The Court had previously found that the strata was
incapable of managing its affairs and the strata had been under the
authority of an administrator for almost eight years. At issue were
contradictions in the bylaws and the fact that the commercial owner
refused to vote in favor of any change in the operation of the strata
which had the effect of reducing the commercial owner’s control of the
strata, or increasing the commercial owner’s contribution to the
The administrator proposed new bylaws and a formula for cost
allocation, which failed to pass at a general meeting. The
administrator then applied to the Court to have the bylaws and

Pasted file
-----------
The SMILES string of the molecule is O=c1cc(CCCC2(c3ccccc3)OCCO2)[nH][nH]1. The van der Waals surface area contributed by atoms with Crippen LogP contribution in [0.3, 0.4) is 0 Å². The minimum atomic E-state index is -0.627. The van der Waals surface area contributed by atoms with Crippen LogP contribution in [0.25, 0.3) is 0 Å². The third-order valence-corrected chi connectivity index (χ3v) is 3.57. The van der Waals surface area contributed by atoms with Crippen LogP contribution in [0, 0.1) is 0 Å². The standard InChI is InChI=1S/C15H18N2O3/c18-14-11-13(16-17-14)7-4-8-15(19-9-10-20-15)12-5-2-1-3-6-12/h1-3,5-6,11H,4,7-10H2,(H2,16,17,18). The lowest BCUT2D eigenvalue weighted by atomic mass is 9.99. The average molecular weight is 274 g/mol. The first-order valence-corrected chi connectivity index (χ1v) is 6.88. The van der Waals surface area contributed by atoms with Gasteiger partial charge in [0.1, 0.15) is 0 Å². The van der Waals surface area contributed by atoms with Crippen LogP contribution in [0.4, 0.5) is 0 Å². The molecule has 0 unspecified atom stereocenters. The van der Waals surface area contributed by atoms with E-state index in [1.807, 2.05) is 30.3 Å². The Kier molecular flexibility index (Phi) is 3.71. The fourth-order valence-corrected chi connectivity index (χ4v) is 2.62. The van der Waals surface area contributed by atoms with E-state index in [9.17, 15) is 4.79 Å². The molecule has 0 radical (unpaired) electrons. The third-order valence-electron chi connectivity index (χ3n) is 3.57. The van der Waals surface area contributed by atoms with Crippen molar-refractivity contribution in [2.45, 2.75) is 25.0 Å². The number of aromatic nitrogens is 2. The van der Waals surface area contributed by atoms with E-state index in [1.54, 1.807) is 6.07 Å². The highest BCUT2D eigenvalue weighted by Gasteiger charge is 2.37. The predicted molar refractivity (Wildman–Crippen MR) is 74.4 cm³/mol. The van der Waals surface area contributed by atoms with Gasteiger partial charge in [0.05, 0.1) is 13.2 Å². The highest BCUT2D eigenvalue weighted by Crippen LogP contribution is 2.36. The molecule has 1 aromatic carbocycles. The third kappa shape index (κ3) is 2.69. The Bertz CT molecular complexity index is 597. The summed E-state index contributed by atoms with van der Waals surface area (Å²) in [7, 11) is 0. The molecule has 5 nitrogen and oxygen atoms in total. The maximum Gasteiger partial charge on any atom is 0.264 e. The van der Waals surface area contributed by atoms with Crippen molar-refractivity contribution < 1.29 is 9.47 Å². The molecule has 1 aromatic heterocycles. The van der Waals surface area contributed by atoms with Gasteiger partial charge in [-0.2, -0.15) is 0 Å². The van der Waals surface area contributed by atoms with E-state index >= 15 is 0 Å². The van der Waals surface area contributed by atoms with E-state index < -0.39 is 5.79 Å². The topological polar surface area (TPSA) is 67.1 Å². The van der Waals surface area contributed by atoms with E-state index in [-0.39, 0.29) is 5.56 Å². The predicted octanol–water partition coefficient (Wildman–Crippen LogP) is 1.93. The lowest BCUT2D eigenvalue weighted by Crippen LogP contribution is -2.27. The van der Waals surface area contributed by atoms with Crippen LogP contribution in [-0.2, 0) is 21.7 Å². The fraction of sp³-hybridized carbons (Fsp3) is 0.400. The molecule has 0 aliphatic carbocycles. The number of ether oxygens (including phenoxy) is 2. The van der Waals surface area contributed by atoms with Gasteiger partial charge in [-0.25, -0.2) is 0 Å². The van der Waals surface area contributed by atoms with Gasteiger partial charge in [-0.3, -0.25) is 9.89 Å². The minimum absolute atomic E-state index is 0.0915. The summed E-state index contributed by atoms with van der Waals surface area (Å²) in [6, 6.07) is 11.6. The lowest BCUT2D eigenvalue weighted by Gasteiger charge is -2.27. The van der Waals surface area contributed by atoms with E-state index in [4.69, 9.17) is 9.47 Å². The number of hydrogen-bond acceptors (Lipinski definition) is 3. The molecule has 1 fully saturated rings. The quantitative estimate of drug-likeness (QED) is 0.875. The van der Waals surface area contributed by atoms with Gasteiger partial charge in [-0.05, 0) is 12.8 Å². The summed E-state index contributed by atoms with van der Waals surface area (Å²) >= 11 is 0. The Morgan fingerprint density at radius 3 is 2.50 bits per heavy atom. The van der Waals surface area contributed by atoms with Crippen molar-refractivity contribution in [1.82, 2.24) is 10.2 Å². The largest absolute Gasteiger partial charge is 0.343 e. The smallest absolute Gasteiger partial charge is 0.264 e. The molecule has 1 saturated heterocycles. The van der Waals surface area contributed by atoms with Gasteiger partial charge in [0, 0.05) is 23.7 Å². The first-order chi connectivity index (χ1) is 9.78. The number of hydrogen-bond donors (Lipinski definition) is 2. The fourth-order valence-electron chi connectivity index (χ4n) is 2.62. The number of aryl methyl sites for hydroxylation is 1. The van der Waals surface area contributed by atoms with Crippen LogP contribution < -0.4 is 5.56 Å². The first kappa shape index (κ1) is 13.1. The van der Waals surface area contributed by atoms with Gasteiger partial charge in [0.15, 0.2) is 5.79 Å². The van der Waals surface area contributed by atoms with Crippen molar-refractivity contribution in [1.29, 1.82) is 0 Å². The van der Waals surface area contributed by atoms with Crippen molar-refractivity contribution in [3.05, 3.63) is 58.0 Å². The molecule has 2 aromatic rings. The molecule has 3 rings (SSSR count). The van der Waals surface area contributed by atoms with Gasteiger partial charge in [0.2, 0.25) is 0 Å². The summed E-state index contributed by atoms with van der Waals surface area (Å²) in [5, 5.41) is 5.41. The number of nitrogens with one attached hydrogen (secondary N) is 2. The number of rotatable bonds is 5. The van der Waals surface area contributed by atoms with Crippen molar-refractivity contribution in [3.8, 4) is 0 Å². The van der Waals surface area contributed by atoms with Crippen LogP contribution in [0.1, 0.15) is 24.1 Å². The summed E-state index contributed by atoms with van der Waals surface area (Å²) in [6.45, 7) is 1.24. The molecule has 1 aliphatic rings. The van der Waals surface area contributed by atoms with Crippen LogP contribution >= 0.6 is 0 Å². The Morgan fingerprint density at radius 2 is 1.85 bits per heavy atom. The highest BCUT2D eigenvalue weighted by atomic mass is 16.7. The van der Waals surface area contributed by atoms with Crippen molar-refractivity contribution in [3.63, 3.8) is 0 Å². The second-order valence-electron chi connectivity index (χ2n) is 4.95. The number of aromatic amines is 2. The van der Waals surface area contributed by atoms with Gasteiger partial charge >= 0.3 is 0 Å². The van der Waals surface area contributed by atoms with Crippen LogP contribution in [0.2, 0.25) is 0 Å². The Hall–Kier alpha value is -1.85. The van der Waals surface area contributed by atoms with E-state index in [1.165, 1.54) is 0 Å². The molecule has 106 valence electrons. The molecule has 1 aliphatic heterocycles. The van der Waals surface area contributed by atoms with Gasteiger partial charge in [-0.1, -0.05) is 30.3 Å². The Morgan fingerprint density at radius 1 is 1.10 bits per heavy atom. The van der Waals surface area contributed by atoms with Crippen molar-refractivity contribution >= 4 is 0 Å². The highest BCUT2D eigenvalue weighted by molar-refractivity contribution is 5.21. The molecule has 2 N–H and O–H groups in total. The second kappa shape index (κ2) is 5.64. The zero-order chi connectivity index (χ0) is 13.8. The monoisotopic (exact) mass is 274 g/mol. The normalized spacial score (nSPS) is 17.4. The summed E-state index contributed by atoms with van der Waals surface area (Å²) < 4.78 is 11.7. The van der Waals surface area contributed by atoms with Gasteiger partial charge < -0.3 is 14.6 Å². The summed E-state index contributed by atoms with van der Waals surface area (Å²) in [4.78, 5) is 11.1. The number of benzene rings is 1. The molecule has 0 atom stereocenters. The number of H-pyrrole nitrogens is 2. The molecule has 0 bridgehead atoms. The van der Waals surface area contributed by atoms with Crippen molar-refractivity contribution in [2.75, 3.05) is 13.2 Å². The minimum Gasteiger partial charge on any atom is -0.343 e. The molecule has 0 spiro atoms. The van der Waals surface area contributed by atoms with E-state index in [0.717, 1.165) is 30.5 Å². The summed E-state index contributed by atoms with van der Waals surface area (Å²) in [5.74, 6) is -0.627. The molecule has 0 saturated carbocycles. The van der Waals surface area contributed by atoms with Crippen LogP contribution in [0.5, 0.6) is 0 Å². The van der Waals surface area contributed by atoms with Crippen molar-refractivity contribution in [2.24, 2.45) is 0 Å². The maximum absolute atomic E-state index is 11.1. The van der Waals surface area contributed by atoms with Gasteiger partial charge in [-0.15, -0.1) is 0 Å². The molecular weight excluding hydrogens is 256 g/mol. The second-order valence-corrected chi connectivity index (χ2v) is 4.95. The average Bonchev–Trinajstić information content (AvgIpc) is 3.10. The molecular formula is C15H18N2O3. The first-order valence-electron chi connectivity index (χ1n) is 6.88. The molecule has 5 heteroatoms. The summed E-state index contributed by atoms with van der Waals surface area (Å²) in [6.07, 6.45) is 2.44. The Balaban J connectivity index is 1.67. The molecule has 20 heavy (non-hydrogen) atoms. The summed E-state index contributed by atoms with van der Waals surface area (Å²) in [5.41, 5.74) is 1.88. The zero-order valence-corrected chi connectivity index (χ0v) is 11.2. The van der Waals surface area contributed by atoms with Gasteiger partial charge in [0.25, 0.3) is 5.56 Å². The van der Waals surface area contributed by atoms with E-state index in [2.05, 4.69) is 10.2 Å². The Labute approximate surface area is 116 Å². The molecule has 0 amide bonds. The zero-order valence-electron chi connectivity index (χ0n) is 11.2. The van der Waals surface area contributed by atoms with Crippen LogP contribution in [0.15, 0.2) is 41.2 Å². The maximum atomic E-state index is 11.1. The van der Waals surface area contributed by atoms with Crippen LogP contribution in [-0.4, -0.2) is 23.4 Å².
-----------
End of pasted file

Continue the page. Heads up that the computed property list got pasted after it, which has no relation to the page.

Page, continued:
cost-sharing formula approved by the Court. Although the trial
court granted the order, the BC Court of Appeal overturned that
decision, holding that absent specific statutory authorization, the
court could not override a democratic vote of the owners. The Court of
Appeal did leave open, however, the possibility that s. 165 of the SPA
might provide the administrator with an avenue for relief.
Section 165 is that section of the SPA which allows a court to make the
orders it considers necessary when the strata is contravening the SPA
or failing to perform a duty under the SPA.
So the administrator took that cue and brought a new application to the
Supreme Court, this time seeking relief under s. 165 of the SPA.
An interesting wrinkle, in this case, was that the commercial owner was
also the developer of the strata. As the developer, the